to the original poster, i have been trying to research LL and there really isn't much info. My americauna hen is doing exactly that, standing by herself all fluffed up for 2 days now. eating and drinking only a little and hasn't laid an egg in a while. can you tell me any more of their symptoms or did they die very soon after the standing and fluffed up stage ? thanks so much...

Garden designer, sewist, and firefighter's wife. 3 kids, 9 hens, and 1 amazing Great Pyrenees !

Reply

Garden designer, sewist, and firefighter's wife. 3 kids, 9 hens, and 1 amazing Great Pyrenees !

Reply
post #19 of 48

Not the original poster but...

When birds get sick, they do not like to show weakness, because the other birds will take advantage of them.  As a result, they may fluff themselves up to look bigger and less vulnerable.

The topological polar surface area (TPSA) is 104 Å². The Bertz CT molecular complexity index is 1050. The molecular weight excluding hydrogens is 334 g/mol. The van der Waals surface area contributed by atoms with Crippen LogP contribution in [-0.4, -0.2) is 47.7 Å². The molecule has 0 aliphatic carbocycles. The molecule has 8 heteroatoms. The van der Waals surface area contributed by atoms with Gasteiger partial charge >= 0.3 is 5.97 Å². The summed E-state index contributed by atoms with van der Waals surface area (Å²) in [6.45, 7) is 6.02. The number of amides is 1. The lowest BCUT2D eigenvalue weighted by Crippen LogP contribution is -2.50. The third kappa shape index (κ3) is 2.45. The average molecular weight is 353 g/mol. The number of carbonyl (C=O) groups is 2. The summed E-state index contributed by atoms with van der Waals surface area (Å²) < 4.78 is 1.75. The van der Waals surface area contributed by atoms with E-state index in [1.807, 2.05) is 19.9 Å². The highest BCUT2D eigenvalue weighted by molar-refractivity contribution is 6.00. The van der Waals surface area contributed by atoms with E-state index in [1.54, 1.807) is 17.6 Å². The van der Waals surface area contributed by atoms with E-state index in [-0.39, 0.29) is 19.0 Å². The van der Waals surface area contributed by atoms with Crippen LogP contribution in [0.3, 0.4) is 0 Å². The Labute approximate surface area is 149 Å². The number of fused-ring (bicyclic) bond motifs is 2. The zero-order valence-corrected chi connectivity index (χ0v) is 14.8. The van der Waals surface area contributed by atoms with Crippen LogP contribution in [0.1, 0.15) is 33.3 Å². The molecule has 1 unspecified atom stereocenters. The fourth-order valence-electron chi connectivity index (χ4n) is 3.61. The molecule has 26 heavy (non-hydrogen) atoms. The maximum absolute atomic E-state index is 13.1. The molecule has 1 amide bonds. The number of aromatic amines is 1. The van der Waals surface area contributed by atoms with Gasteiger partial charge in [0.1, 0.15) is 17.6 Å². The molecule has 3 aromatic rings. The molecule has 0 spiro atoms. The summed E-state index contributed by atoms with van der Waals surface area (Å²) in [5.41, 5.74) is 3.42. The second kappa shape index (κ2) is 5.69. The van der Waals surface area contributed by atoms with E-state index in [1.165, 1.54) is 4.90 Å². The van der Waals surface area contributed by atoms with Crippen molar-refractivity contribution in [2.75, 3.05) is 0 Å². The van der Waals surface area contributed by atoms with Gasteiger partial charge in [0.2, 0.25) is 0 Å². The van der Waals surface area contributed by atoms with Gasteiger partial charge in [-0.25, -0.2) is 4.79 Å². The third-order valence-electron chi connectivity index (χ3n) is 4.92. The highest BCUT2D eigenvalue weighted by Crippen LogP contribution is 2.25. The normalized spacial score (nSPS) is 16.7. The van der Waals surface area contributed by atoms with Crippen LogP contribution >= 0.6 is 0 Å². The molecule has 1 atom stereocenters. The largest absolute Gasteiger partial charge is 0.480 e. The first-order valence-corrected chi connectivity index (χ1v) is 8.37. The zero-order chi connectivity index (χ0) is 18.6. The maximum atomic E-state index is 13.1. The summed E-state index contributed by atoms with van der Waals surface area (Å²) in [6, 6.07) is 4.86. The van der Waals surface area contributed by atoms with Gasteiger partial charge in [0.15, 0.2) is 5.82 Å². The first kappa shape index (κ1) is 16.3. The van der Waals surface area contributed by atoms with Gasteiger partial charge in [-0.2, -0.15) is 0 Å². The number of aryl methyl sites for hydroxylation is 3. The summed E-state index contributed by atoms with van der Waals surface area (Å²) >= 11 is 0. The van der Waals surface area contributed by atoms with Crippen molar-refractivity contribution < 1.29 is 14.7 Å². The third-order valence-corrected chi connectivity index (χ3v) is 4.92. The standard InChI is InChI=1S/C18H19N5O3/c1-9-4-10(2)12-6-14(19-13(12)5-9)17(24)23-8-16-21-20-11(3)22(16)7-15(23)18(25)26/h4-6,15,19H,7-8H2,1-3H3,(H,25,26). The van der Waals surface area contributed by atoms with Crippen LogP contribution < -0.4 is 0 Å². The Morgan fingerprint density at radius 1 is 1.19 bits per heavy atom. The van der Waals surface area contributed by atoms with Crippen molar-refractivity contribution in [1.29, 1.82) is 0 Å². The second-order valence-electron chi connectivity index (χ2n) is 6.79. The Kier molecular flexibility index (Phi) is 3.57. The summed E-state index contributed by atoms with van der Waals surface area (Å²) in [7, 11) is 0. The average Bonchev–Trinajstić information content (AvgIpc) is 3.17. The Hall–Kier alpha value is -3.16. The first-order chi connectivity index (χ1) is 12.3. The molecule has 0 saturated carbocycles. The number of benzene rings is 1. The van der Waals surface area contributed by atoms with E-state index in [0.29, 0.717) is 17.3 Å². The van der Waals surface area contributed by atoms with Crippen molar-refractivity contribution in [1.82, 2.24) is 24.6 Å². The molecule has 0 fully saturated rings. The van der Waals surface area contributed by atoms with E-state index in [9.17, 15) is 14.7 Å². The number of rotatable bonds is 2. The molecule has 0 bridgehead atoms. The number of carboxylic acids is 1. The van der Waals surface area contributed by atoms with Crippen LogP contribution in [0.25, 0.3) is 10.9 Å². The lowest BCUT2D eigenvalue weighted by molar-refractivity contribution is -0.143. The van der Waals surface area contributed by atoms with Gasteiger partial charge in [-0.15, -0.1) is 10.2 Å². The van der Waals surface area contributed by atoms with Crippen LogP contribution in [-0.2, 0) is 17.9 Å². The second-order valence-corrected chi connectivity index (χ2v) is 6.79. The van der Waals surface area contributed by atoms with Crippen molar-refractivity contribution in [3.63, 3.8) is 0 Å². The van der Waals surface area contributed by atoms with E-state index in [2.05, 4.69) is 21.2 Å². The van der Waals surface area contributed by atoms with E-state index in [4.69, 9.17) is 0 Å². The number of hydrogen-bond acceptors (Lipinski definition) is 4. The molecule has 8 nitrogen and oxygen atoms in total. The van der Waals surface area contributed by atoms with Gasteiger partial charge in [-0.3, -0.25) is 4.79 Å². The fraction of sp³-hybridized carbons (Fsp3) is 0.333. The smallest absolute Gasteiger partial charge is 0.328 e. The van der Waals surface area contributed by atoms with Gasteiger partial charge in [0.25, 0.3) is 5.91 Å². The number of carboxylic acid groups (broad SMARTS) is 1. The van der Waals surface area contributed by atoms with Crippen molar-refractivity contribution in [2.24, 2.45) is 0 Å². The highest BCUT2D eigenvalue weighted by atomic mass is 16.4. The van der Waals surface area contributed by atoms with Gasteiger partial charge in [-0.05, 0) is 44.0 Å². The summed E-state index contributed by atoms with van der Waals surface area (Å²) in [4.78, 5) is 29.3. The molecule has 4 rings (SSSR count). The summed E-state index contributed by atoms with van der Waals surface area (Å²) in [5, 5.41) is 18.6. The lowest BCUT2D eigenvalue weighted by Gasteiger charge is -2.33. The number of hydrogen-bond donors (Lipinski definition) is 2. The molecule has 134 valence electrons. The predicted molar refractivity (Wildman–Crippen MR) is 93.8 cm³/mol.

Standing around fluffed up, eating and drinking less, a pale comb and wattles and decreased egg production can be signs of many illnesses. 

I hope your birds do not have LLV, but the only way to find out is from a blood test.

Carla
Reply
Carla
Reply
post #20 of 48

OK where could I get a blood test when there are no chicken docs here. There is one avian vet but they are outrageously expensive. Do you know what blood tests are supposed to run ? thanks so much

Garden designer, sewist, and firefighter's wife. 3 kids, 9 hens, and 1 amazing Great Pyrenees !

Reply

Garden designer, sewist, and firefighter's wife. 3 kids, 9 hens, and 1 amazing Great Pyrenees !

Reply
New Posts  All Forums:Forum Nav:
  Return Home
BackYard Chickens › BYC Forum › Raising BackYard Chickens › Emergencies / Diseases / Injuries and Cures › Avian Lymphoid Leukosis-Not good news!